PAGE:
Posts Tagged ‘pre-teen’

The White MountainsWhen I was in elementary school, I can remember coming home from school in anticipation of watching a BBC series called “The Tripods.” If I remember correctly, each episode ran for thirty minutes, and they always left me hanging at the end. The music was superb, the effects outstanding (for the day), and the story was spectacular. I just had to see the next episode to find out what was going to happen next; only to be rudely disappointed when the show suddenly stopped airing.

When I was in the sixth grade, my teacher–who was also a fan of the series–was nice enough to show them to the class. We got through two seasons, and like before, I was left hanging at the end. It wasn’t until many years later–after I created the first Yahoo Group Tripods Fanclub–that I learned the show was canceled before they produced the final season–the third book in the series.

Not only that, but when the first season was put into VHS format, they never released the second season other than what was shown on TV. This made things difficult for a fan who wanted to watch it again. To make a long story short, just this very month there was a release of both seasons on DVD with music from Ken Freeman that would have been used in the final 3rd season. It’s in Region 2, PAL format, which won’t work on US DVD players or televisions, however it will work on your Computer and they hookup nicely to TVs now-a-days.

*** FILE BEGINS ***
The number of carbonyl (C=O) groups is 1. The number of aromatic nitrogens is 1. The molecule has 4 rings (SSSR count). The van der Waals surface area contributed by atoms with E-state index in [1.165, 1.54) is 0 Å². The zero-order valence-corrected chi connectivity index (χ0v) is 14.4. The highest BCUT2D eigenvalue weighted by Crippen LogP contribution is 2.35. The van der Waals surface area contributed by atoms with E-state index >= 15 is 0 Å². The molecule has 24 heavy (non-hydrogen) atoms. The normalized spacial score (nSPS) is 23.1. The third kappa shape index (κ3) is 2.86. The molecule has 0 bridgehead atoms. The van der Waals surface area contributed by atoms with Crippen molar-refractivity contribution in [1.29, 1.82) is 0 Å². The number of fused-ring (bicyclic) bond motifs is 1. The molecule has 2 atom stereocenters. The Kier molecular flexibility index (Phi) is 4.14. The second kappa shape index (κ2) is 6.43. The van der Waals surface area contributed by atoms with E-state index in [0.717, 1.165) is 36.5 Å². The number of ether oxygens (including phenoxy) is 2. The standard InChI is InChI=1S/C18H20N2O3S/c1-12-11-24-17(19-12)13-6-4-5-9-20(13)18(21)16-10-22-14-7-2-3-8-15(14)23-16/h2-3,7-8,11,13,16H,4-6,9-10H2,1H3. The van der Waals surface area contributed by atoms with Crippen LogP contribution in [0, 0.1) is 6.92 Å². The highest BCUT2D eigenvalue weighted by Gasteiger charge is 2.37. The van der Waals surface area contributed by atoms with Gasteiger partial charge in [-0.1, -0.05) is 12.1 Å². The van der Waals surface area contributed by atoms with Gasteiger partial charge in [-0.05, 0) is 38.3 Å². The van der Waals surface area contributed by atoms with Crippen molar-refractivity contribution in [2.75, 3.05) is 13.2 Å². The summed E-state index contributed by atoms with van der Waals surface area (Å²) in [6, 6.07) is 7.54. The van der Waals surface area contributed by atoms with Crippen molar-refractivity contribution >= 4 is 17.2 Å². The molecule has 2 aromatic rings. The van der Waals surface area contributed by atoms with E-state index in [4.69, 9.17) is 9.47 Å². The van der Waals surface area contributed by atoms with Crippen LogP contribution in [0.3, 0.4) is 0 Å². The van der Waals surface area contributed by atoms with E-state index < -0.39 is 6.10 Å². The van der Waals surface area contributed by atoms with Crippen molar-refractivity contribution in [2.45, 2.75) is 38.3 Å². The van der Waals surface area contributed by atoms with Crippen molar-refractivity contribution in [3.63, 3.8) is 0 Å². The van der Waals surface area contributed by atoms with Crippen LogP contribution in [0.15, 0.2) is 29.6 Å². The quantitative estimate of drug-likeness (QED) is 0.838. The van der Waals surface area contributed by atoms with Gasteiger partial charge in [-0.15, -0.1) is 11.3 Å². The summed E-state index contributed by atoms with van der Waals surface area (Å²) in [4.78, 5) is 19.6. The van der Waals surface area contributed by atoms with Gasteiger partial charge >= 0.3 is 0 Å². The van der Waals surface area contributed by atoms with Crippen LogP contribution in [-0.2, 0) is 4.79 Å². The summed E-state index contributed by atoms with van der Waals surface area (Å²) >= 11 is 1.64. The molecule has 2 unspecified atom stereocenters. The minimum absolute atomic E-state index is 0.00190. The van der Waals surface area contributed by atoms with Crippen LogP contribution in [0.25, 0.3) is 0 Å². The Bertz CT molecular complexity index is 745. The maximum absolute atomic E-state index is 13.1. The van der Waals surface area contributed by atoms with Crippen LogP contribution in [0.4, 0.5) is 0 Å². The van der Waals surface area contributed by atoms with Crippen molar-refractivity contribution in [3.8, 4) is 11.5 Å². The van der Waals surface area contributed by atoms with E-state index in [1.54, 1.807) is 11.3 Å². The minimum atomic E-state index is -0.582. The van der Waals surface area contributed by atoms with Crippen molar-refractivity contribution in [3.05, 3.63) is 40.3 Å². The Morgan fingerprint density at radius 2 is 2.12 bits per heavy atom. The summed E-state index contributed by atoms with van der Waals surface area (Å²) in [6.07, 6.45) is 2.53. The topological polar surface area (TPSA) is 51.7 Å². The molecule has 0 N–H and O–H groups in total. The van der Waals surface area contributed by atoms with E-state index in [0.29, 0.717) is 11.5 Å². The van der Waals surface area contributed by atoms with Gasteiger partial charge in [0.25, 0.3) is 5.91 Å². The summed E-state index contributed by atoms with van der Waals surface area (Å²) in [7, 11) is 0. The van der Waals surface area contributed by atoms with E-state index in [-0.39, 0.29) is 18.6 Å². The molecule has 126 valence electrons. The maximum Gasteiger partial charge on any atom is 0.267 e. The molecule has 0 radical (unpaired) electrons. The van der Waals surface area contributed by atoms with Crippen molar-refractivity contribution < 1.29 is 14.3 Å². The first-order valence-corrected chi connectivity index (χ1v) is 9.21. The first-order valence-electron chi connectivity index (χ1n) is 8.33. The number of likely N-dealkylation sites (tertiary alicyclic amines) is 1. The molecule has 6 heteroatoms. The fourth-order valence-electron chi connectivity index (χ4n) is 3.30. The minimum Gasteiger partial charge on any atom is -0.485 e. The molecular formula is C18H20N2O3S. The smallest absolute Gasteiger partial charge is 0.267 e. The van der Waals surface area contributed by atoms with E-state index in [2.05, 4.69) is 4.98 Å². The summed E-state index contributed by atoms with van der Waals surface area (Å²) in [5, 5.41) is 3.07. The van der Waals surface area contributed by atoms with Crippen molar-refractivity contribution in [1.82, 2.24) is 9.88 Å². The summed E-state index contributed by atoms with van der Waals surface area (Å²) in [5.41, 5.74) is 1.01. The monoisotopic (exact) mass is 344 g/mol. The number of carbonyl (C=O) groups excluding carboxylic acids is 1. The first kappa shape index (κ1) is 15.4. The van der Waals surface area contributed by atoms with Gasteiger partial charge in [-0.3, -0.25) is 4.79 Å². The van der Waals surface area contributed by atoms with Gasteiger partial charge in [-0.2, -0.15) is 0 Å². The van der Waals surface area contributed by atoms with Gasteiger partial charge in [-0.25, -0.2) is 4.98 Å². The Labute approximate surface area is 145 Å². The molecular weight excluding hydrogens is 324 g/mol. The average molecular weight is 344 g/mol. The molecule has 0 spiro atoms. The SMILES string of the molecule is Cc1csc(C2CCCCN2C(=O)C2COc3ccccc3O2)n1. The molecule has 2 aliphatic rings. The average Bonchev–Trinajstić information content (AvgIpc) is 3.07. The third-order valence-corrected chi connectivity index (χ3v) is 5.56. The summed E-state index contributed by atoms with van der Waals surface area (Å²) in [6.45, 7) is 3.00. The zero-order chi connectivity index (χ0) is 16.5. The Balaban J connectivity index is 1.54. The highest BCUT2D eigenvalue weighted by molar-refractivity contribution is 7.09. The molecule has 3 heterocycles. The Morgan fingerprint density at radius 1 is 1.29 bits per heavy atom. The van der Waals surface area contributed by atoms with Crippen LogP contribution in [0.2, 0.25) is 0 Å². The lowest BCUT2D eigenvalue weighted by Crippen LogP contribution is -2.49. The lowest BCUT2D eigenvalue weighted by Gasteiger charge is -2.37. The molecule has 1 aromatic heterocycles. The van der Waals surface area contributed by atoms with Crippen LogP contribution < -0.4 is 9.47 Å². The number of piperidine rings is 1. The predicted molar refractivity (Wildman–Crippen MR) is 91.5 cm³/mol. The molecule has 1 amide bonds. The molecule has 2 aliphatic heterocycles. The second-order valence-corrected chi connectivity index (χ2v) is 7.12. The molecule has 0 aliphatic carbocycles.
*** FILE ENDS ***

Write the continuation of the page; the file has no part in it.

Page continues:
Story overview:

Thirteen-year-old Will and his cousin, Henry (one month younger than Will) live in a small English village. Will’s other cousin and best friend, Jack Leeper, is “of age” to receive what’s called a “cap”–the boy is raised up into a three-legged alien ship (thus, Tripod) and has a metal cap placed on his head, which is used to control his thoughts. The villagers understand this celebration as a coming of age ceremony. It’s considered a great honor.

Once Jack received his cap, Will became horrified to discover that his friend was no longer what he once was. Being only a year behind “of age” himself, Will happens across a mysterious vagrant who goes by the name of “Ozymandias” (vagrants are supposedly people who had a capping go wrong). He convinces Will to escape to a place where there are “Free Men” living in seclusion at the “White Mountains” (actually the Swiss Alps, literally translated from the French Mont Blanc).

Henry learns of this, but rather than turn Will in, he demands to go along. Even though the two boys never really got along in the past, they go together with a common goal. Sailing to France they meet up with a boy named Beanpole, who becomes the third member of their party. Rummaging through the remains of Paris, hiding from Tripods, getting side tracked at a manor owned by a wealthy French count; they follow through many adventures on their way to the “White Mountains.”

My thoughts:

I had acquired a fondness for these stories ever since I was a kid. The TV show was never completed, but thankfully the books were. The idea of our world in the future, gone downward rather than forward due to aliens enslaving mankind by controlling their thoughts, is one of both intrigue and wonder. The discovery, adventure, and fight for freedom are ones that can spark the imagination of any boy.

Things to consider:

I don’t remember anything questionable in the story, but there are elements that may be a little disturbing to young children. I would say this is a great book for pre-teens (tweens) +, and is mostly targeted toward boys.

Opportunities for discussion: